A Stocktaking Conference on Palestinian Refugee Research


Tuesday, 9 December 1997

Discussion Session: Repatriation and Absorption

The "absorptive capacity" of the West Bank and Gaza was a central issue of discussion in this session. One participant noted that the Palestinian Authority is not currently in a position to absorb large numbers of returning refugees effectively, as was demonstrated in the problems incurred by the absorption of approximately 50,000 PA employees. The participant then raised the following points: What is the institutional capacity of the PA to deal with repatriation and absorption? What are the lessons to be learned from this limited repatriation regarding the possible future absorption of a population potentially numbering in the hundreds of thousands? Others noted that the uncertainty of the absorption process, in which the numbers of returning refugees vary widely, hinders research. The particular needs of refugee women were highlighted in this regard, and one discussant discussant emphasized the need to examine issues of health, education, shelter and training in relation to refugee women.

One participant noted how the Palestinian economy is constantly shackled by closures, and how they continue to stifle the economy. The discussant contended that the establishment of property rights is a necessary condition for the emergence of a viable Palestinian economy, and argued that the agrarian bases of the Palestinian economy must be reconstituted. Palestinians need to reclaim their natural economic bases from which they could launch new economic initiatives. This, however, should occur with the parallel development of the non-agrarian economic sectors. Since they do not require immense resource bases, one discussant mentioned the potential for the development of high-tech, cottage industries in the Palestinian territories. What is needed, then, is a renumerative infrastructure that can absorb and employ large numbers of people, and give them a stake in their economy. Other participants emphasised the need to reestablish the Palestinians' links with the economies of Arab states alongside the economy of Israel. Citing some European examples (Ireland and Portugal), one participant remarked that Palestinians should not fear the size of the Israeli economy, but instead should fear the predatory nature of Zionism (unless the latter is changing). This perspective was challenged by other participants who advanced examples in other regions of the world where larger and more viable economies swallowed up the smaller and traditionally-based economies of their weaker neighbours.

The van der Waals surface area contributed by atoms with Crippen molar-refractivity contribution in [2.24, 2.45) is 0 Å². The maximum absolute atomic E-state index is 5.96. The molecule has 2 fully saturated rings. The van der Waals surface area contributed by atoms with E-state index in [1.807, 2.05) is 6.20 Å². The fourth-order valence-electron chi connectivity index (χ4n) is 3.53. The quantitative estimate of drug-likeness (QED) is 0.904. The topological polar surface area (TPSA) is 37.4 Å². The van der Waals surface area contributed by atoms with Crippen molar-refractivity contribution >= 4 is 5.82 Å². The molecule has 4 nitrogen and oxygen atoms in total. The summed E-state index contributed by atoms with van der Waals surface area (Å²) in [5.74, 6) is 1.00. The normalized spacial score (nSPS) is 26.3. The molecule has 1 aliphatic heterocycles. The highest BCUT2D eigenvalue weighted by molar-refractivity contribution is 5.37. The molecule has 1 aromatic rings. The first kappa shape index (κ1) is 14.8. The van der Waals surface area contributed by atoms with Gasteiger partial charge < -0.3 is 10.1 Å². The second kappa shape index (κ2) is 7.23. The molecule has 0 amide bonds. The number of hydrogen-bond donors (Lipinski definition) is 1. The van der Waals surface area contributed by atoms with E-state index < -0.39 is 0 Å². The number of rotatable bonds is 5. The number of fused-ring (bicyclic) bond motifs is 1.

Some participants suggested that Israel's experience with absorbing large numbers of Russian Jews (in addition to significant waves of earlier immigrant communities) could serve as an example to explore to estimate the needs and difficulties of large-scale absorption. Others added that compensation for refugees should only be directed towards housing projects, and that more studies are needed to examine the number of refugees who might relocate within the Palestinian territories, particularly those who will leave Gaza and reside in the West Bank.

Given the Israeli fears concerning the impact of repatriation on their own country, some participants called for clearer definitions of the objectives and demands of the State of Israel: How does Israel define its security, identity and sovereignty? What are the real fears of the Israeli state? And what does the Arabs' acceptance and the existence of a Jewish state mean for Israelis? Finally, some participants noted that the security implications of repatriation and absorption cannot be limited to Israel and Palestine, but should also be expanded to include the security, economic and political concerns of neighbouring countries, particularly Jordan.

Finally, some felt that the issue of "absorptive capacity" was overemphasized: the return of most refugees was likely to be self-regulating, depending on the availability of employment and investment opportunities in the territories. Only refugees facing significant "push" factors (notably refugees from Lebanon) where likely to return to a Palestinian state in the absence of suitable economic conditions.

The PRRN/IDRC compensation workshop was funded by IDRC and the Canadian International Development Agency thrrough the Expert and Advisory Services Fund. PRRN is a project of the Interuniversity Consortium for Arab Studies (Montréal).

Last modified 15/12/97. Rex Brynen/